Article: article from journal or magazin.
Airway stenting with the LT-Mold? for severe glotto-subglottic stenosis or intractable aspiration: experience in 65 cases.
European Archives of Oto-Rhino-Laryngology
Publication types: Journal ArticlePublication Status: ppublish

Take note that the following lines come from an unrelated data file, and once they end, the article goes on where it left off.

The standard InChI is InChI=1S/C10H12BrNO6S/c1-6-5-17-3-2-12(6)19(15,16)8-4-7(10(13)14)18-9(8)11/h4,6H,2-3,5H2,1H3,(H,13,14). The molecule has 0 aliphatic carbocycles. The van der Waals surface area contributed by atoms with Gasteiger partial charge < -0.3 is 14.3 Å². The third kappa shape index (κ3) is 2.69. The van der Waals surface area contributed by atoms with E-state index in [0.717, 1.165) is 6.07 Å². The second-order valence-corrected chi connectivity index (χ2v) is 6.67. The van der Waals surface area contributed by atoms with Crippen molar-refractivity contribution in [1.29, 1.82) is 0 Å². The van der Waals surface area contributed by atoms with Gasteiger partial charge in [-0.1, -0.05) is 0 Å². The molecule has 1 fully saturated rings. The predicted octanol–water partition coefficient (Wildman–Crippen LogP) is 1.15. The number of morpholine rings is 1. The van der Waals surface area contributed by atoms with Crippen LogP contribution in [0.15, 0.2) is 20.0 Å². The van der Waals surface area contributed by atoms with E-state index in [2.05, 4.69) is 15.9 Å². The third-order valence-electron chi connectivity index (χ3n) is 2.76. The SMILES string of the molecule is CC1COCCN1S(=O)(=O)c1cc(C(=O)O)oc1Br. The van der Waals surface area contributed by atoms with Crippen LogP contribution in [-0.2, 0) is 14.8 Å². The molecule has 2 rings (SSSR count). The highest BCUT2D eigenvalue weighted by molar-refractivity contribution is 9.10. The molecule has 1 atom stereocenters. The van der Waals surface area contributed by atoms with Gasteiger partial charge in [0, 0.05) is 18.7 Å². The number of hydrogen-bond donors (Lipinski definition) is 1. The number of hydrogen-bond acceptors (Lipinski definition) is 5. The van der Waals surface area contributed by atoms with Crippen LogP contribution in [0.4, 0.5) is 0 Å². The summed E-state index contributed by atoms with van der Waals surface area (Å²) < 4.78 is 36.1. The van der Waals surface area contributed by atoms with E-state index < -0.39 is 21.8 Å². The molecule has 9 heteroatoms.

The purpose of this study was to assess the safety and efficacy of stenting in upper airway reconstructions for benign laryngotracheal stenosis (LTS) with a newly designed prosthesis, the LT-Mold?. The LT-Mold and its proper use during open surgery and endoscopy are described, and the experience gathered from a prospectively collected database on 65 patients treated for complex LTS or severe aspiration is reported. This series is compared to the results of other stenting methods. All patients were available for evaluation. In all but one case, the prosthesis was removed at the end of the study. The new prosthesis did not induce any stent-related trauma to the supraglottis, glottis and subglottis. Before adding a distal round-shaped silicone cap to the LT-Mold, granulation tissue was usually seen at the stent-mucosal interface at the tracheostoma level. In 14 cases, there has been a spontaneous extrusion of the prosthesis through the mouth; this problem was solved by fixing the prosthesis through the reinforced portion of the prosthesis at the cap level and by adding one fixation stitch in the supraglottis. We have to document the loss of the silicone cap in three cases. This problem was resolved by designing a new prototype with an integrated cap, glued with a slow hardening silicone glue. Fifty-four (83 %) of 65 patients were decannulated after a mean duration of stenting of 3 months (range 1-12 months). The mean follow-up after decannulation was 23 months (range 1 month to 10 years). The experience gathered with the LT-Mold shows that long-term stenting for complex LTS is safely achieved when the prosthesis is used with its distal integrated silicone cap. The softness and smoothness of the prosthesis with a round-shaped configuration of both extremities help avoid ulceration and granulation tissue formation in the reconstructed airway. Adequate fixation is mandatory to avoid extrusion.
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